Learning to Minimize Sibling Rivalry
By the American Counseling Association
In families with more than one child, arguments, teasing and fighting are certain to happen. While your children certainly love one another, there are still going to be disagreements and competition among them.
The reason for such disagreements is commonly called "sibling rivalry," with "rivalry" the key term. Your children are rivals, competitors, for your love and attention.
It starts when a young child faces the birth of a new brother or sister. That new family member is a threatening force who is taking some of mom's and dad's attention and love, meaning there's less for the older child, or so he or she thinks.
Unfortunately, there's some truth to that young child's fears. A new baby does require a lot of attention, at the expense of the older child's needs (at least in that older child's eyes).
Telling your older child that he or she is still loved won't make the problem go away. Young children can't yet think abstractly, and understanding that parents can love all their children equally requires abstract thought. To avoid the baby behavior that older child will often revert to force more parental attention, try buying the older child some new books, then spend time reading them with him or her so that your continued love, support and attention is demonstrated.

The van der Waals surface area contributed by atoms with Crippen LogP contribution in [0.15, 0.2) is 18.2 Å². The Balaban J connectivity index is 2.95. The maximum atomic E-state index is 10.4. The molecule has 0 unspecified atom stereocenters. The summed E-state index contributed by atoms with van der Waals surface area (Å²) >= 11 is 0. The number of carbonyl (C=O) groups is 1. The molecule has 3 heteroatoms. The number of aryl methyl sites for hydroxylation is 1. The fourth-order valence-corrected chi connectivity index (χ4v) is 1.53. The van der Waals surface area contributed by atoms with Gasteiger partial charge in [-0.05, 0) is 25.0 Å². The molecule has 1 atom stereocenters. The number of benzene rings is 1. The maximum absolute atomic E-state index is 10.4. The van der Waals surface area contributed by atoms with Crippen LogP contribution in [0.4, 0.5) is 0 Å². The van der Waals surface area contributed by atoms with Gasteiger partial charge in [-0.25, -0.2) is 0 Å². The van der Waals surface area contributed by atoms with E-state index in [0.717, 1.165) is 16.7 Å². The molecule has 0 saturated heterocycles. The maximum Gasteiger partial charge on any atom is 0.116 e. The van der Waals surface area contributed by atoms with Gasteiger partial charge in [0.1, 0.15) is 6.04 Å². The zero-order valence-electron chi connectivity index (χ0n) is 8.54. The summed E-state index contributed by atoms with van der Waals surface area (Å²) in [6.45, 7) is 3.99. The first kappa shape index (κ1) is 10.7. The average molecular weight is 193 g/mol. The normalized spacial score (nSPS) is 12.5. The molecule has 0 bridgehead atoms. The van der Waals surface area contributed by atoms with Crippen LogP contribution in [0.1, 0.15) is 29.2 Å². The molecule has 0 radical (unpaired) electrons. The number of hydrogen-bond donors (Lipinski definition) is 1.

In older children, sibling rivalry becomes a competition for the parents' attention, to be "first" for mom and dad. Excelling at school, athletics or artistic endeavors are ways to make parents sit up and pay attention.
Unfortunately, some children try to win that attention, often unknowingly, by getting in trouble or letting school grades slip in order to draw parental notice. At some level, being yelled at or punished can seem better than not being noticed at all.
In most cases the cure to sibling rivalry is demonstrating your love to all your children. Each child needs alone time with parents, needs to be listened to and needs to have accomplishments praised. Your goal is to let each child see that he or she has "special status" in terms of your love.
Although finding enough time for each child can be challenging, it's essential in order to help him or her grow out of being threatened. In cases of constant bickering and fighting, or one child abusing another, consider seeking professional help. Start with your school counselor, or call your community mental health center for recommendations of counseling professionals.
"The Counseling Corner" is provided as a public service by the American Counseling Association, the nation's largest organization of counseling professionals. Learn more about the counseling profession at the ACA web site, www.counseling.org.
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